"The international relations of Germany between 1870 - 1914 were influenced solely by the need to preserve the new nation state of Germany." How far do you agree with this statement?
During the 44 year period between 1870 and 1914 Germany pursued one
set of foreign policies under Bismarck and another under William II.
Bismarck, the man who shaped the newly united Germany, controlled
German foreign policy until 1890 and was heavily influenced in his
decisions on foreign policy to keep the peace in Europe and thereby
guarantee the security of Germany.
For example one of the main thrust of Bismarck's foreign policy was to
ensure that France had no allies and was kept isolated. Bismarck
evidently pursued this goal to prevent a repeat of the Franco - Prussian
war (something Bismarck believed was contrary to German interests) and
did his best to try to divert ."..
the fiery steed of French ambition... ." away from their territorial losses in Alsace and Lorraine. Bismarck's desire to keep the peace in Europe was also part of his attempt to keep France isolated; A crisis could polaris e the Great Powers and France could gain an ally. In constructing a complex web of secret agreements and alliances Bismarck bound virtually the whole of Europe together, - excluding France and Germany - another way of securing European peace and therefore Germany's security.
Bismarck's foreign policy was never 100% consistent; he was perfectly prepared to change his mind to suit the circumstances or a change in his power base at home. By 1890 Bismarck's system of alliances and agreements was falling apart and Bismarck fell from office. He succeeded in keeping Germany free from conflict that would threaten her newly established unity. This was his main motivating force in terms of German foreign policy. After Bismarck left Germany political scene the power vacuum was filled, not by his successor as chancellor but by William II, who was determined to take a much greater part in the governing of Germany. The Kaiser saw himself as an international statesman, something he wasn't, and his diplomatic blunderings often produced an effect opposite to the one intended.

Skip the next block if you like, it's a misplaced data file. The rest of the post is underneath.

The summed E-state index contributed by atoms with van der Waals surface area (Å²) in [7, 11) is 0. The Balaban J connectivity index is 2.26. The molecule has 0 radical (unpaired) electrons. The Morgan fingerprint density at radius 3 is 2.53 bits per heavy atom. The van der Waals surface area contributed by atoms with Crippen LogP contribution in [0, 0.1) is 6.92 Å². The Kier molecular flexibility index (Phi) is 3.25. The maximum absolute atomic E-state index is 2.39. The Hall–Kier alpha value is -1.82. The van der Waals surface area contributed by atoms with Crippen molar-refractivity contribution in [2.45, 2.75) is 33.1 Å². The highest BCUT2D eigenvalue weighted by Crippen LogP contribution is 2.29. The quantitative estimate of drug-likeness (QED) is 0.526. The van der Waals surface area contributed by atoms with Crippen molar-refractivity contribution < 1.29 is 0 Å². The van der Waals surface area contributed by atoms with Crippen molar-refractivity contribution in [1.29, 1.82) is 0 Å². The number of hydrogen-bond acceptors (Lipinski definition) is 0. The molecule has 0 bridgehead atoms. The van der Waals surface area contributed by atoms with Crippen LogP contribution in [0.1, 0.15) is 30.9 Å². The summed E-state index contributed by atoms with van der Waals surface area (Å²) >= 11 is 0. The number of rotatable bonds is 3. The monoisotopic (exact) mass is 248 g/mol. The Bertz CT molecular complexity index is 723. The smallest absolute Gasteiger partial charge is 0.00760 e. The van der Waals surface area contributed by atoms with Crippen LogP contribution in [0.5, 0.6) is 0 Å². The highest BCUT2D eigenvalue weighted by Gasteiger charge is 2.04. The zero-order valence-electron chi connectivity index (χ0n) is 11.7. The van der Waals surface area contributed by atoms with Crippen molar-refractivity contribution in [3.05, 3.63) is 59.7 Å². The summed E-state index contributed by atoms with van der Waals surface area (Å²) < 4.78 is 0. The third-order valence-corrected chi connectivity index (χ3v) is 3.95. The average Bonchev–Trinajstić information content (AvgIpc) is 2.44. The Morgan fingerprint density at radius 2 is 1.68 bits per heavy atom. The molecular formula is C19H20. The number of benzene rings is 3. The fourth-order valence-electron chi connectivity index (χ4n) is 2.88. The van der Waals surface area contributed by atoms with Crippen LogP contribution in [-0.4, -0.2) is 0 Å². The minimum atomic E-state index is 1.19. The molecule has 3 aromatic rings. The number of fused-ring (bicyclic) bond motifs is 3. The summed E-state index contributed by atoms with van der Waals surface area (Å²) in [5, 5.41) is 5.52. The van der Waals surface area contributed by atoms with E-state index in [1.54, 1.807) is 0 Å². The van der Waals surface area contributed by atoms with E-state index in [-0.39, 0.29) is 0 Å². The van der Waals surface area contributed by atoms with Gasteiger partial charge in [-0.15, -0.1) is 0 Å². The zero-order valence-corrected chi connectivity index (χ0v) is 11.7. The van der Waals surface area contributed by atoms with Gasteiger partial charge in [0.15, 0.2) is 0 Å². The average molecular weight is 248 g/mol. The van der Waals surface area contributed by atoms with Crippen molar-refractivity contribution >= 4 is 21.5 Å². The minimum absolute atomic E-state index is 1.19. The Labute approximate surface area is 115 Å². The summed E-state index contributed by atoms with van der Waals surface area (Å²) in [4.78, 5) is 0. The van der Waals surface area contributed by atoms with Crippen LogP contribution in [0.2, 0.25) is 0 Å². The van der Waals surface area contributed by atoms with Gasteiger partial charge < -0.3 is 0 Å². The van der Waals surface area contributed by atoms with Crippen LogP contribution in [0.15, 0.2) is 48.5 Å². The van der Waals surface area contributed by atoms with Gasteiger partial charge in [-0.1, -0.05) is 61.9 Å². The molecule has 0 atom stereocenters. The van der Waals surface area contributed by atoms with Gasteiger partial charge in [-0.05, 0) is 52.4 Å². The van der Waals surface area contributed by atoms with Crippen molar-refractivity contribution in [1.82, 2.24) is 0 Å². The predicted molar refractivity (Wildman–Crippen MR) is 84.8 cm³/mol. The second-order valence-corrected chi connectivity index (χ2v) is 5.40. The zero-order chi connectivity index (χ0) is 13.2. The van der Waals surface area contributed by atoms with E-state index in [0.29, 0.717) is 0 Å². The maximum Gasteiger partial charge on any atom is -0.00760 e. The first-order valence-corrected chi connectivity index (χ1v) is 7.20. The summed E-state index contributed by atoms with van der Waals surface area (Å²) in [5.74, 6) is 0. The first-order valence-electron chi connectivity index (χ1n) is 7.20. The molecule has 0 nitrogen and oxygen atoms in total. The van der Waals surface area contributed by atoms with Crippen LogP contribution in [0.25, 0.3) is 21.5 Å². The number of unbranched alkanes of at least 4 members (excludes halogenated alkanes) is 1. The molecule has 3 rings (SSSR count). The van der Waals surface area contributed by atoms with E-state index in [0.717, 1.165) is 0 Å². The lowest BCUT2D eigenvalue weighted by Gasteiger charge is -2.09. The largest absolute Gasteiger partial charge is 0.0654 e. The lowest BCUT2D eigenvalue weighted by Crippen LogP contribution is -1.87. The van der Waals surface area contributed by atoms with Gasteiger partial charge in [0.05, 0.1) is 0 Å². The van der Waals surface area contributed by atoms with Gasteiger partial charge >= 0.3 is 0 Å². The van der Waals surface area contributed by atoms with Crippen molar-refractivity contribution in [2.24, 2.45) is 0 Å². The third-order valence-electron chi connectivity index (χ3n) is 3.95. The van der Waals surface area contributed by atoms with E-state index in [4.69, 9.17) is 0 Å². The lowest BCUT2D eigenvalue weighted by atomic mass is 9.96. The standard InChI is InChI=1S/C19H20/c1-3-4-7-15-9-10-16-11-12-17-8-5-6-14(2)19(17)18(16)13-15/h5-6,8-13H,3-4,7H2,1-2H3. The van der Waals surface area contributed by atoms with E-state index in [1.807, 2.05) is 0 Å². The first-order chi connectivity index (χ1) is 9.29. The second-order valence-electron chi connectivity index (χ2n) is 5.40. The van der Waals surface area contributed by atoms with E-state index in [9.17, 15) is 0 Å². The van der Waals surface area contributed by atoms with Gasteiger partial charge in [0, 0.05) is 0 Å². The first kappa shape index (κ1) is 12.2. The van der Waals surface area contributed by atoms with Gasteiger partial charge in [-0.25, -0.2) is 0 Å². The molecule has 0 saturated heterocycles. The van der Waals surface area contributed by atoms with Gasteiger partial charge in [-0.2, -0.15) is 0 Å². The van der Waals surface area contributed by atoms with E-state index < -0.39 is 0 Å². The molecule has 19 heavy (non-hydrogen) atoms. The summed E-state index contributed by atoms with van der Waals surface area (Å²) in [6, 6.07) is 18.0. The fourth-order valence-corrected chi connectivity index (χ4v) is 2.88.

William II did not seem to recognise the importance of keeping on good terms with Russia and only 2 years after Bismarck's departure from office, Germany had turned down a Russian offer to renew the re-insurance treaty and this resulted in an alliance between Russia and France, something blatantly contrary to German interests. Although there was a brief improvement in relations with Britain on the whole the Kaiser seemed to have a knack for creating international tension and souring relations with the other European powers - bar those in the Triple alliance. The Kaiser seemed incapable of recognising any threat to Germany and his foreign policy appears to have been mainly motivated by a desire to see Germany (and himself) as a leading figure on the world stage. The Kaiser's mistakes were largely unintentional and he did try to rectify the mistake of abandoning Russia as an ally in 1905, but in general the Kaiser was a shadow of Bismarck as a statesman and could not halt Germany's slide into a pan-European war. Under Bismarck it can be said that Germany's foreign policy was motivated almost entirely by a the need to preserve the new nation state of Germany. However under William II Germany made more enemies than friends in Europe and he led Germany into a war that was disastrous for her.
So it can be said that Germany's foreign policy between 1870 - 1914 was not influenced solely by the need to preserve the new nation state.